Rebecca MacPherson is working to learn more about why women are particularly vulnerable to contracting late-onset Alzheimer’s disease — and exploring interventions that may help.
With her 2023 Chancellor’s Chair for Research Excellence (CCRE) award, the Brock University Associate Professor of Health Sciences is examining whether menopause may trigger an increase in markers in the brain related to Alzheimer’s, and whether targeting a specific brain protein may reduce these markers.
MacPherson has been studying brain metabolism in health and disease for about a decade, with a large part of her work concentrating on aging and Alzheimer’s disease.
Women, she says, comprise more than 72 per cent of late-onset Alzheimer’s cases.
“Through her research, Dr. MacPherson will be closing large gaps in knowledge and understanding of why women are at higher risk of Alzheimer’s disease,” says Acting Vice-President, Research Michelle McGinn. “Science has long been criticized for failing to address gender differences in disease prevalence and progression, so it is particularly gratifying that we are able to recognize a researcher who is actively countering this trend.”
Much of MacPherson’s research has been focused on studying the build-up of protein pieces called beta amyloid, which clump together to form plaques in the brain. It is believed that these clumps block cell signals and may trigger inflammation, contributing to the brain damage associated with Alzheimer’s disease.
MacPherson and her team will be investigating if and how a protein called brain derived neurotrophic factor, or BDNF, could be used to treat or slow the progression of Alzheimer’s disease. BDNF plays an important role in neuron development and other brain processes essential for learning and memory.
More generally, she and her team will study changes to the brain that occur during and after menopause, particularly the impacts of estrogen reduction, which is part of the menopause process.
To do so, the team will be using a novel animal model that allows researchers to study the progression of late-onset Alzheimer’s disease. This is important because most models of Alzheimer’s disease represent early-onset Alzheimer’s, which accounts for only around five per cent of cases.
MacPherson will use this model to examine the impacts of menopause.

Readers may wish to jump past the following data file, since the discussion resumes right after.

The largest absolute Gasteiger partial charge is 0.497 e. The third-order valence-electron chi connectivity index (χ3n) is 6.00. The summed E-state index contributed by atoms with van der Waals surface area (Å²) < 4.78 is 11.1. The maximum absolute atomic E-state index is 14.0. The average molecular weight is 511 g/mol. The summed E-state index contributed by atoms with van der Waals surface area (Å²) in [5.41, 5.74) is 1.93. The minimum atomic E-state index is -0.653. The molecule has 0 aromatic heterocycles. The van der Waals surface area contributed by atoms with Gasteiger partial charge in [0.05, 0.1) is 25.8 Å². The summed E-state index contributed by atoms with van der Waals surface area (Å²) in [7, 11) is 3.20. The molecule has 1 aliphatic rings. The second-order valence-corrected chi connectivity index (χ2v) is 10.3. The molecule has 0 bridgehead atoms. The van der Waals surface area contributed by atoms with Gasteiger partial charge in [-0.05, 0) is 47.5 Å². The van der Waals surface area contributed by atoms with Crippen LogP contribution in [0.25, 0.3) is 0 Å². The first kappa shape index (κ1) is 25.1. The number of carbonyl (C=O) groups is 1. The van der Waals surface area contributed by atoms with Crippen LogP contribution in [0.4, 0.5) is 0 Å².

“Most mechanistic research examining Alzheimer’s disease pathology utilizes male models and our understanding of the role that estrogen may play in attenuating or exacerbating the pathological features of Alzheimer’s is largely unknown,” says MacPherson. “For research to be more translatable, studies must include all populations representative of the disease.”
MacPherson also plans to work with Associate Professor of Kinesiology Val Fajardo and Professor Wendy Ward to investigate how muscle and bone connect with brain health.
Recipients of the Chancellor’s Chair for Research Excellence award, open to Brock tenured and tenure-track faculty, undertake a specific three-year program of research leading to a significant development in their scholarship and deliver at least one public lecture on their research.
The CCRE award is the latest accolade for MacPherson (PhD ’14), who took up a position as an Assistant Professor in the Faculty of Applied Health Sciences in 2016. Before that, she completed her PhD studies in Brock’s Faculty of Applied Health Sciences near the end of 2013 and went on to pursue a post-doctoral fellowship at the University of Guelph.
She was the first recipient of Brock’s inaugural Award for Early Career Research and Creative Activity, received the 2022 Faculty of Applied Health Sciences Award for Excellence in Teaching and was also part of a team that received the Brock Chancellor’s Chair for Teaching and Excellence.
MacPherson was also awarded funding from the Canada Foundation for Innovation’s John R. Evans Leaders Fund (JELF) to purchase specialized equipment to study the interactions between diet and exercise, and metabolism disturbances that lead to disorders like obesity, Type 2 diabetes and Alzheimer’s disease.
Other research funding MacPherson received includes grants from the Natural Sciences and Engineering Research Council of Canada, the Scottish Rite Charitable Foundation of Canada, and the Alzheimer Society of Brant, Haldimand, Norfolk, Hamilton and Halton.
With expertise in nutrition and exercise physiology, MacPherson studies a range of metabolic diseases. In addition to late-onset Alzheimer’s disease, these include obesity, insulin resistance and Duchenne muscular dystrophy, among others.